Yet the death toll could have been much higher if not for the staff of the National Weather Service Melbourne office. Just one year earlier, Bart Hagemeyer, the meteorologist in charge, had completed a detailed study to define the character and history of Florida tornado outbreaks.

Just a few weeks before the incident, Hagemeyer had finished another study examining El Nino’s role in tornado outbreaks in Florida. And, the staff’s annual training session on tornadoes had been moved up to December from February based on Hagemeyer’s studies.

The staff was prepared, and it showed. Weather warnings were issued with a remarkable 100 percent accuracy. The Melbourne meteorologists were honored for their work with the Commerce Department’s Gold Medal, the agency’s highest award (The National Weather Service staff did another remarkable job with the most recent tornado outbreak, providing residents with 10 to 15 minutes of advance warning time.).

Still, a weather warning doesn’t do any good if no one is listening. Researchers at Florida State University discovered that only 1 percent of the people in the damage path had a NOAA weather radio and received the tornado warnings by that means.

Almost 90 percent of the respondents interviewed by FSU researchers relied upon local television; however, 25 percent of the persons interviewed after the tornado outbreak did not watch television or listen to the radio that night. Many of the victims were sound asleep when the tornadoes hit.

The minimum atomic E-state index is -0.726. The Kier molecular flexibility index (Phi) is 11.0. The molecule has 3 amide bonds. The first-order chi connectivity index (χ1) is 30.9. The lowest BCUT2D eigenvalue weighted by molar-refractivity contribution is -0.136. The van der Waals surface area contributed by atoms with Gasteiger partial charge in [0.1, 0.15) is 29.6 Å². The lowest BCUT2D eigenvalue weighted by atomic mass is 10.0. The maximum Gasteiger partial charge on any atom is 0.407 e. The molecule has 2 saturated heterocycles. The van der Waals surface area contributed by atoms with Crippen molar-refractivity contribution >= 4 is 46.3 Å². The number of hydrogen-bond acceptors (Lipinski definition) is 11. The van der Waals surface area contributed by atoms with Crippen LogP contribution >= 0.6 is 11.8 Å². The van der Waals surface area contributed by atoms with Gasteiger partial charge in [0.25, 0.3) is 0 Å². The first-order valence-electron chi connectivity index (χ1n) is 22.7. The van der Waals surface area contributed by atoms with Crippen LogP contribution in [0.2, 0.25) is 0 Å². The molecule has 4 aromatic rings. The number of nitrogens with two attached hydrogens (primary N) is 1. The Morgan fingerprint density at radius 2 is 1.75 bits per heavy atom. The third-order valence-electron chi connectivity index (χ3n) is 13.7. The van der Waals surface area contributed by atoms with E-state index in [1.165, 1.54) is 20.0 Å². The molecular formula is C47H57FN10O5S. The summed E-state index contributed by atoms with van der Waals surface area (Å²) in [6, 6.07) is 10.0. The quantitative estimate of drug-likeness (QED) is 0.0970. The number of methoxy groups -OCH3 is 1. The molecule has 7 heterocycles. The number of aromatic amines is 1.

The sale of weather radios increased dramatically following the tornado outbreak. In fact, for several weeks, it was nearly impossible to find a weather radio anywhere in Central Florida.

Chances are weather radio sales will spike again in the coming days because of this most recent outbreak of twisters. Still, while the death toll was high, there were success stories. One elderly couple, both in their 80s, survived the tornadoes because they had purchased a weather radio and knew the storms were coming.

They say we must learn from history or we will be doomed to repeat it. We need to learn that Mother Nature can always strike twice.

Posted at 6:56 AM